Aug 4, 2010

Ashland Blogging II: Love for Lydia

First impressions aren't always correct: The first show I saw at Oregon Shakes was, if memory serves, The School for Scandal, and I almost immediately dozed off amid the powdered wigs and shiny pants. This, I feared, was exactly the sort of thing I was going to be seeing all week from this classical troupe: accents and bustles and flipping fans. But in quick succession I saw a rip-roaring contemporary Henry IV, Part One, a moving Good Woman of Setzuan, the satisfyingly ramshackle fable Vilna's Got a Golem, a brilliant Midsummer, etc...You get the idea.

This year my playgoing schedule at OSF happened to kick off last night with Pride and Prejudice, in a nimble, unobtrusive, not to say undistinctive adaptation by Joseph Hanreddy and J.R. Sullivan, directed with admirable clarity by former OSF artistic director Libby Appel. This is middle-of-the-road fare that meets expectations and little more--to use Jane Austen's language, it is tolerable, agreeable, and handsome enough--and it illustrates a point I made in my last post: that in a repertory company, the romantic leads are often the weaker links. I did eventually warm to the blooming chemistry between Kate Hurster's Eliza and Elijah Alexander's Darcy, but though both are deft enough comic-romantic actors, this is hardly a sizzling pairing.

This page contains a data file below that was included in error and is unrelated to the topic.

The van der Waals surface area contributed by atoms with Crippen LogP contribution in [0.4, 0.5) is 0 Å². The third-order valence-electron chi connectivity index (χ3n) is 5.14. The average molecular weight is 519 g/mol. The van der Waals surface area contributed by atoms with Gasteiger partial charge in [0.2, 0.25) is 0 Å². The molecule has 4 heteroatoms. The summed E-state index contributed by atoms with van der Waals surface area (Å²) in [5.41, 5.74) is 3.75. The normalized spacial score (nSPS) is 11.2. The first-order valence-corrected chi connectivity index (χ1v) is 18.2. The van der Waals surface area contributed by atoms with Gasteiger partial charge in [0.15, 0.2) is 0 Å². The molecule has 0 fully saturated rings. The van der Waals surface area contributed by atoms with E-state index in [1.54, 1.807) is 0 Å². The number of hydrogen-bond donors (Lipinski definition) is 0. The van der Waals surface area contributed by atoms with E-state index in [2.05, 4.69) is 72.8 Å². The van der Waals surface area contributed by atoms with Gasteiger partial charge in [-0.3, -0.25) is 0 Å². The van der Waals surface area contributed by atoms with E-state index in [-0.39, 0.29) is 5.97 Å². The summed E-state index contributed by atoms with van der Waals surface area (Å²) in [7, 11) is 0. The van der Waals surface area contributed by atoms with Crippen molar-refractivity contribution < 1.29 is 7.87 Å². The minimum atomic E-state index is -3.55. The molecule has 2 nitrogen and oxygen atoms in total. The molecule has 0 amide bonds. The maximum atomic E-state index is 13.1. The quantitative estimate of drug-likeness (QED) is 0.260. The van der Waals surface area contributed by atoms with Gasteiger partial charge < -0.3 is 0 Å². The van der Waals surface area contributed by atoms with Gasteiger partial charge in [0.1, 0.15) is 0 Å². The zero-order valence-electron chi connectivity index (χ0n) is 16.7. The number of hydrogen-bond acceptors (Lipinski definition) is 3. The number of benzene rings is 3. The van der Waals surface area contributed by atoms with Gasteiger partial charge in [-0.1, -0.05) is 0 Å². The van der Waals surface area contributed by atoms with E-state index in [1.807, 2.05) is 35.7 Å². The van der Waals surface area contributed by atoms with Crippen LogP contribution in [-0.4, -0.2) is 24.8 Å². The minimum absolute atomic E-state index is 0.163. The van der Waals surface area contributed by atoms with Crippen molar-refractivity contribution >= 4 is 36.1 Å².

Also as usual with a rep company, it's the supporting players who inevitably steal focus: Demetra Pittman's magisterial Lady Catherine, for instance, or Mark Murphey's dry-as-dust Mr. Bennet (who plays glintingly off Judith-Marie Bergan's slightly too broad Mrs. Bennet), or Christian Barillas' solidly ditzy Charles Bingley. Speaking of ditzes, the real find here is Susannah Flood as Lydia, the youngest and boy-craziest of the Bennet girls; the role is comic catnip, but I can think of a dozen ways a young actress could botch it. Instead, the aptly named Flood bubbles over with manias and whims that seem to be occurring to her on the spot; her 11th-hour sit-down with her elder sisters is a gem of offhand comic characterization. Wondering at the absence of fellow officers at her hasty wedding to one, Lydia cries, "After all, England isn't under attack!" There's a wobbling pause, then a tiny spill of absolutely sincere doubt, tinged with terror: "Is it?"

Today there's meatier fare on the menu: This afternoon is Ping Chong's staging of Kurosawa's Throne of Blood (itself a version of Macbeth), and tonight there's a contemporary Hamlet which I'm especially looking forward to, not only because I've heard only good things about it but because I just checked the program: Susannah Flood, of all people, is playing Ophelia. Ah, the happy exigencies of repertory casting.

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